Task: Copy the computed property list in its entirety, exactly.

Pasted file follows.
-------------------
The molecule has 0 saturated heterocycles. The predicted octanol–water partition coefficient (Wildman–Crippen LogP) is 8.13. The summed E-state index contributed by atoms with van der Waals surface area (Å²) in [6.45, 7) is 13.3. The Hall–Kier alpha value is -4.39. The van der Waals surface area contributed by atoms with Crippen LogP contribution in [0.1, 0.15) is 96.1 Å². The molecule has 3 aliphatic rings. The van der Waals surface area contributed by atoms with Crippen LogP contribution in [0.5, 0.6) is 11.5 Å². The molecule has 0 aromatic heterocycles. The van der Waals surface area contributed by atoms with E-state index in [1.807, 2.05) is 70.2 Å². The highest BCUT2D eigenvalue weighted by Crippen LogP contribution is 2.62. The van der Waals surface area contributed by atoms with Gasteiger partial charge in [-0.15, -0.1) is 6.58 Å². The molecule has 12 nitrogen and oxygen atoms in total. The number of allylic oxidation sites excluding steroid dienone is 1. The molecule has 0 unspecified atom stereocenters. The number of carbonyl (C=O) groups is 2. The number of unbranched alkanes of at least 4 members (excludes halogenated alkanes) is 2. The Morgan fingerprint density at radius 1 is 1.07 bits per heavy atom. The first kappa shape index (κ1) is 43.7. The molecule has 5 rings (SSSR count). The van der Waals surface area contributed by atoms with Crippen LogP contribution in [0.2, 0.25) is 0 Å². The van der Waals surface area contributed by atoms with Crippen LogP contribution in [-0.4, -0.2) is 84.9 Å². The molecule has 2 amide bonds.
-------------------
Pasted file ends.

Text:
The molecule has 0 saturated heterocycles. The predicted octanol–water partition coefficient (Wildman–Crippen LogP) is 8.13. The summed E-state index contributed by atoms with van der Waals surface area (Å²) in [6.45, 7) is 13.3. The Hall–Kier alpha value is -4.39. The van der Waals surface area contributed by atoms with Crippen LogP contribution in [0.1, 0.15) is 96.1 Å². The molecule has 3 aliphatic rings. The van der Waals surface area contributed by atoms with Crippen LogP contribution in [0.5, 0.6) is 11.5 Å². The molecule has 0 aromatic heterocycles. The van der Waals surface area contributed by atoms with E-state index in [1.807, 2.05) is 70.2 Å². The highest BCUT2D eigenvalue weighted by Crippen LogP contribution is 2.62. The van der Waals surface area contributed by atoms with Gasteiger partial charge in [-0.15, -0.1) is 6.58 Å². The molecule has 12 nitrogen and oxygen atoms in total. The number of allylic oxidation sites excluding steroid dienone is 1. The molecule has 0 unspecified atom stereocenters. The number of carbonyl (C=O) groups is 2. The number of unbranched alkanes of at least 4 members (excludes halogenated alkanes) is 2. The Morgan fingerprint density at radius 1 is 1.07 bits per heavy atom. The first kappa shape index (κ1) is 43.7. The molecule has 5 rings (SSSR count). The van der Waals surface area contributed by atoms with Crippen LogP contribution in [0.2, 0.25) is 0 Å². The van der Waals surface area contributed by atoms with Crippen LogP contribution in [-0.4, -0.2) is 84.9 Å². The molecule has 2 amide bonds.